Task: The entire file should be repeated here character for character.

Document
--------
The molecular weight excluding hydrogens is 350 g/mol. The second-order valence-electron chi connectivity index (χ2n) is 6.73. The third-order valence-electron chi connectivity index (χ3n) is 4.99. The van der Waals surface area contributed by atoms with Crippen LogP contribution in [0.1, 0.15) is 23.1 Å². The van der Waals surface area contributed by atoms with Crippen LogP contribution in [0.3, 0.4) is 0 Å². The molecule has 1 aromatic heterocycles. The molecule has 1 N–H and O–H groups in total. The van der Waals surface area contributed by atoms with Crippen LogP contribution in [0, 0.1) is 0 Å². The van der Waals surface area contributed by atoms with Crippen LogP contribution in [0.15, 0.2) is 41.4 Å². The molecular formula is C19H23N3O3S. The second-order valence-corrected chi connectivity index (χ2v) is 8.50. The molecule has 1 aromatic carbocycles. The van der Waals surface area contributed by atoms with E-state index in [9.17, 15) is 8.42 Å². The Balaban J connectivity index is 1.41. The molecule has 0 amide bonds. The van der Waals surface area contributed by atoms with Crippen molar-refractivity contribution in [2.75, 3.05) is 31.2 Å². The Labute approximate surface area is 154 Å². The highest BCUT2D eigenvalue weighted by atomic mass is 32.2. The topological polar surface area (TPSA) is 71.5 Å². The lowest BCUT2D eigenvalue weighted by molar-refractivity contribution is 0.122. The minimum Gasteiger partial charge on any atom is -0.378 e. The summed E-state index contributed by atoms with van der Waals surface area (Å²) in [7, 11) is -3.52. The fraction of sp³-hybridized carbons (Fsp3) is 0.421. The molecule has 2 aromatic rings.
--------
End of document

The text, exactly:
The molecular weight excluding hydrogens is 350 g/mol. The second-order valence-electron chi connectivity index (χ2n) is 6.73. The third-order valence-electron chi connectivity index (χ3n) is 4.99. The van der Waals surface area contributed by atoms with Crippen LogP contribution in [0.1, 0.15) is 23.1 Å². The van der Waals surface area contributed by atoms with Crippen LogP contribution in [0.3, 0.4) is 0 Å². The molecule has 1 aromatic heterocycles. The molecule has 1 N–H and O–H groups in total. The van der Waals surface area contributed by atoms with Crippen LogP contribution in [0, 0.1) is 0 Å². The van der Waals surface area contributed by atoms with Crippen LogP contribution in [0.15, 0.2) is 41.4 Å². The molecular formula is C19H23N3O3S. The second-order valence-corrected chi connectivity index (χ2v) is 8.50. The molecule has 1 aromatic carbocycles. The van der Waals surface area contributed by atoms with E-state index in [9.17, 15) is 8.42 Å². The Balaban J connectivity index is 1.41. The molecule has 0 amide bonds. The van der Waals surface area contributed by atoms with Crippen molar-refractivity contribution in [2.75, 3.05) is 31.2 Å². The Labute approximate surface area is 154 Å². The highest BCUT2D eigenvalue weighted by atomic mass is 32.2. The topological polar surface area (TPSA) is 71.5 Å². The lowest BCUT2D eigenvalue weighted by molar-refractivity contribution is 0.122. The minimum Gasteiger partial charge on any atom is -0.378 e. The summed E-state index contributed by atoms with van der Waals surface area (Å²) in [7, 11) is -3.52. The fraction of sp³-hybridized carbons (Fsp3) is 0.421. The molecule has 2 aromatic rings.